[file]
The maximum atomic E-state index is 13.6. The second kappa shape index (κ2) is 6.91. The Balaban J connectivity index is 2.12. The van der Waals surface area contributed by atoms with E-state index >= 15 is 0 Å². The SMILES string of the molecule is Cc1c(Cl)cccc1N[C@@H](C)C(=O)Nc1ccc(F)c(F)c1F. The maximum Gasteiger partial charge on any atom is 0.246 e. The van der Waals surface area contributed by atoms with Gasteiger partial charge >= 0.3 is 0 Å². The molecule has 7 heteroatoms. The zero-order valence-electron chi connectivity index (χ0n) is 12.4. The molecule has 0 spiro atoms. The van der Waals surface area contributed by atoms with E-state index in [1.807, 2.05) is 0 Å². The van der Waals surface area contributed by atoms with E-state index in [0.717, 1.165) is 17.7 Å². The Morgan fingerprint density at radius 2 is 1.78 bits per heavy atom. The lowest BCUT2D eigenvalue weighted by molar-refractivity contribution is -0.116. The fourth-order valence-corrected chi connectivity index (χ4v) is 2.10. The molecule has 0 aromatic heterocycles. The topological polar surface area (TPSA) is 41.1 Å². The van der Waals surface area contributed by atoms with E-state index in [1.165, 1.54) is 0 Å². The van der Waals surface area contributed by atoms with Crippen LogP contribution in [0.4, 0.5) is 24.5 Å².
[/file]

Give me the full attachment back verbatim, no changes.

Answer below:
The maximum atomic E-state index is 13.6. The second kappa shape index (κ2) is 6.91. The Balaban J connectivity index is 2.12. The van der Waals surface area contributed by atoms with E-state index >= 15 is 0 Å². The SMILES string of the molecule is Cc1c(Cl)cccc1N[C@@H](C)C(=O)Nc1ccc(F)c(F)c1F. The maximum Gasteiger partial charge on any atom is 0.246 e. The van der Waals surface area contributed by atoms with Gasteiger partial charge >= 0.3 is 0 Å². The molecule has 7 heteroatoms. The zero-order valence-electron chi connectivity index (χ0n) is 12.4. The molecule has 0 spiro atoms. The van der Waals surface area contributed by atoms with E-state index in [1.807, 2.05) is 0 Å². The van der Waals surface area contributed by atoms with E-state index in [0.717, 1.165) is 17.7 Å². The Morgan fingerprint density at radius 2 is 1.78 bits per heavy atom. The lowest BCUT2D eigenvalue weighted by molar-refractivity contribution is -0.116. The fourth-order valence-corrected chi connectivity index (χ4v) is 2.10. The molecule has 0 aromatic heterocycles. The topological polar surface area (TPSA) is 41.1 Å². The van der Waals surface area contributed by atoms with E-state index in [1.165, 1.54) is 0 Å². The van der Waals surface area contributed by atoms with Crippen LogP contribution in [0.4, 0.5) is 24.5 Å².